Across most cultures, food is an integral part of holidays and celebrations. Whether it’s a special dish, treat, or dessert, food is woven into so many of our traditions. Valentine’s Day is certainly not an exception to this rule.
From cute conversation hearts to decadent chocolates, the food gifts are just the start. There are parties for our kids in schools and romantic dinners with our partners. If you’re living with food allergies, of course, Valentine’s Day becomes another occasion of heightened alert. Another day to be watchful, to read labels carefully, to make an extra batch of something safe. Of course, with a little preparation and planning, you can exhale and enjoy the day. These tips may help.
Stickers, Crafts, & Cards
Somewhere along the way those boxes of school-ready valentines morphed from simple cards with pithy sayings to cards with various candy and treats stuck on them. Sometimes it’s not just a card with a lollipop stuck in it, sometimes it’s a goodie bag of treats with a simple card tucked inside.
Regardless of how laden with sweets, the point is the same – there’s food and it may not be safe for an allergic child in the classroom. The good news is this: right in the same aisle with the candy-card combos are box sets of cards with stickers or small bracelets or simple crafts or temporary tattoos. In other words, just as fun (or even more!) without the food allergy potential.
Be Ready to Swap
If the food allergic loved one in your life is a school-aged child, they will probably bring home a bag full of cards from their classmates and some of those cards will have candy attached. Be prepared to swap out those treats for something allergy-friendly. Pick up a stash of safe treats and let your child trade the items they can’t have (or don’t like!) for the treats they can.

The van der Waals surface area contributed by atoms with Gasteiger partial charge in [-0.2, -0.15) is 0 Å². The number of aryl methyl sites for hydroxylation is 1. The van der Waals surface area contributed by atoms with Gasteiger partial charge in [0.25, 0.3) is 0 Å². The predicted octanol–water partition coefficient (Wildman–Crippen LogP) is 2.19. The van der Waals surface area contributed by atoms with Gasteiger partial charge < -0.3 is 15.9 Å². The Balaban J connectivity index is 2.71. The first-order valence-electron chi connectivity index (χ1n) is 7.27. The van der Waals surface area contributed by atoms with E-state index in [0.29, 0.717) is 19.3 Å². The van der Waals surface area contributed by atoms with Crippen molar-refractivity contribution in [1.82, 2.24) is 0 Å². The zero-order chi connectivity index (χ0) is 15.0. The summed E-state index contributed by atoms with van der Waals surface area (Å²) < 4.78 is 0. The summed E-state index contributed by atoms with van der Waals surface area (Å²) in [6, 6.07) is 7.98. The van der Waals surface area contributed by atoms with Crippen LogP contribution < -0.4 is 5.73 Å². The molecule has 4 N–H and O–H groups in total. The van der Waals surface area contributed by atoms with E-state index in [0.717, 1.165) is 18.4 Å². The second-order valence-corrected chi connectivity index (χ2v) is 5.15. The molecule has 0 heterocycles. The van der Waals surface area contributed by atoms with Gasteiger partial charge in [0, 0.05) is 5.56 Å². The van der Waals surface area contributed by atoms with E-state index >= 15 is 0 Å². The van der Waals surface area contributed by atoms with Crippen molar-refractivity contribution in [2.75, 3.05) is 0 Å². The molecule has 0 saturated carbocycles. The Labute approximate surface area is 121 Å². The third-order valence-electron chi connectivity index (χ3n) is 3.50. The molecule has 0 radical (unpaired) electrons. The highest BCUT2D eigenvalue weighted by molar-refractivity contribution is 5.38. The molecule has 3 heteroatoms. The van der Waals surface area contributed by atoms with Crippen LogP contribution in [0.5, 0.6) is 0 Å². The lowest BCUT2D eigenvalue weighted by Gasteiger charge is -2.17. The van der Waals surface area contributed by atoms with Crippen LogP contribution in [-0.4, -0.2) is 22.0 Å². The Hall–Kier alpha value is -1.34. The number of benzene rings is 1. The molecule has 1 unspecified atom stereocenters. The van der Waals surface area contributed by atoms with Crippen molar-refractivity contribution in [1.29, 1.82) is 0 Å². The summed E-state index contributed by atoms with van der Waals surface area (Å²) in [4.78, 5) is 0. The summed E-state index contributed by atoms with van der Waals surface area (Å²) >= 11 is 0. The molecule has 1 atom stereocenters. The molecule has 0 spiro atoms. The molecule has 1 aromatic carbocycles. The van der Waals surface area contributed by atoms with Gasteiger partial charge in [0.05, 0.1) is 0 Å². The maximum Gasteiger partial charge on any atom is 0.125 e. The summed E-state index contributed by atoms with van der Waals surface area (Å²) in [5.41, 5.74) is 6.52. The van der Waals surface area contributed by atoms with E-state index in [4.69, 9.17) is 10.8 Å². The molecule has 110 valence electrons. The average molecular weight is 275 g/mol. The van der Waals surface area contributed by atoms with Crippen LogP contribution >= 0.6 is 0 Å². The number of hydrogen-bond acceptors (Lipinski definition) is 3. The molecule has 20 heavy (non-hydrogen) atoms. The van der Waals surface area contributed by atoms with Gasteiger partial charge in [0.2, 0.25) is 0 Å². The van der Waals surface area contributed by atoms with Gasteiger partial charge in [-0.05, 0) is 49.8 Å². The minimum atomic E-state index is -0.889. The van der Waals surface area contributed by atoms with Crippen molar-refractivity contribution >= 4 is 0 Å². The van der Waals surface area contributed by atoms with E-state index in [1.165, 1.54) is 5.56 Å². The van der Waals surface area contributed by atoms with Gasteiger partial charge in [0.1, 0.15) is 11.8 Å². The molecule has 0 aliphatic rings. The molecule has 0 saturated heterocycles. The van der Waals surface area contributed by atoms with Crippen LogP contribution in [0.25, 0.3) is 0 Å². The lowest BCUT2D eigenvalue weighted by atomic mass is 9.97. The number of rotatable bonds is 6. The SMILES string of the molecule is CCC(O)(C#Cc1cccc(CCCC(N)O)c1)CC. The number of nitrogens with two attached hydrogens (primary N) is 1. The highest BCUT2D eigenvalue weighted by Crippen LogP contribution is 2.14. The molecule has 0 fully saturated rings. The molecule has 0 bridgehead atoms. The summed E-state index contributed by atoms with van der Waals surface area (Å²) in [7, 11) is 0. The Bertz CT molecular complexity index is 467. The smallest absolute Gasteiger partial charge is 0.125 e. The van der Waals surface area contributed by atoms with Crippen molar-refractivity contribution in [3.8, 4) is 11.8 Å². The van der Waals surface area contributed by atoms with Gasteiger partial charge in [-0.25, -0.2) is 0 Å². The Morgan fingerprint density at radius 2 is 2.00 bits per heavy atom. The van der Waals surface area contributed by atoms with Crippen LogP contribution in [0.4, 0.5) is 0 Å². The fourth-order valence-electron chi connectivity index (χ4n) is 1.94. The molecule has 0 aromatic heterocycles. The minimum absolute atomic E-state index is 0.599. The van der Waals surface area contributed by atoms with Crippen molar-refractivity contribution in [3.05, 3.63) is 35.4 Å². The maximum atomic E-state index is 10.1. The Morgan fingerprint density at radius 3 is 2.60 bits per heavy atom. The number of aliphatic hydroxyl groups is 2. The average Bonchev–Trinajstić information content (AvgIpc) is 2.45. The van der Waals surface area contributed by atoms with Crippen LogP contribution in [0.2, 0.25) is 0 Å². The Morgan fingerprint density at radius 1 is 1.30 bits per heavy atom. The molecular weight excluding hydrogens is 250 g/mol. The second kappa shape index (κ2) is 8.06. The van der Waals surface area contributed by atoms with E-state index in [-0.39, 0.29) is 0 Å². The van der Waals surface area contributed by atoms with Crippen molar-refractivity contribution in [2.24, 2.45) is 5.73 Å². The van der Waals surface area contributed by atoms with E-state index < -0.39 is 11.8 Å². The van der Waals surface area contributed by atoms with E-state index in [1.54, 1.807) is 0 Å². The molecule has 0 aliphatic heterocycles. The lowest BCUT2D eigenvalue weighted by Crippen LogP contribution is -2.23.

Pre-Read the Labels (on non-food items)
So you know to scan the label on that giant heart box loaded with chocolate goodness before you present it to your food-allergic date. But don’t overlook the non-food items too! Remember, food allergens such as dairy, soy, nut oils, and wheat can be ingredients in body lotions and other self-care products. Alcoholic drinks may contain food allergens and yet aren’t included under the FDA’s food labeling laws.
Scan the ingredient list carefully and keep an eye out for the allergens you need to avoid. It’s not just the grown-up gifts you need scan labels for. Remember, food allergens can be present in kid favorites like play dough and other craft supplies. This isn’t to add an extra layer of stress and overwhelm. Just a reminder to mitigate the risk to your food-allergic loved one by checking labels before you buy them a gift.
Speak the Language
Food can be a love language. That’s true for a lot of people. When you have multiple food allergies, however, someone taking the time to really understand what you can and can’t have safely, and then taking the extra care to create an amazing meal to share with you that accommodates your specific dietary needs is a special gesture to show how much they care.
Whether you’re a cook with allergies or you’re cooking for someone with food allergies, take the time to create something special and safe to show your love.
Focus on Experiences
Sure, food is often a key component of how many cultures celebrate holidays and special life milestones. That doesn’t mean you have to indulge in traditional foods. There’s plenty of celebration that doesn’t involve consuming a particular dish. Create your own ways to celebrate and honor your loved ones without the food element.
Set aside an afternoon to spend time together. Visit that museum you’ve been hoping to see. Bundle up for an afternoon hike in a new place. Take in a movie or take a one-off class to learn a new skill or hobby. Those chocolate-covered cherries, while delicious, don’t say “I love you” nearly as much as “I want to spend a day with you” does!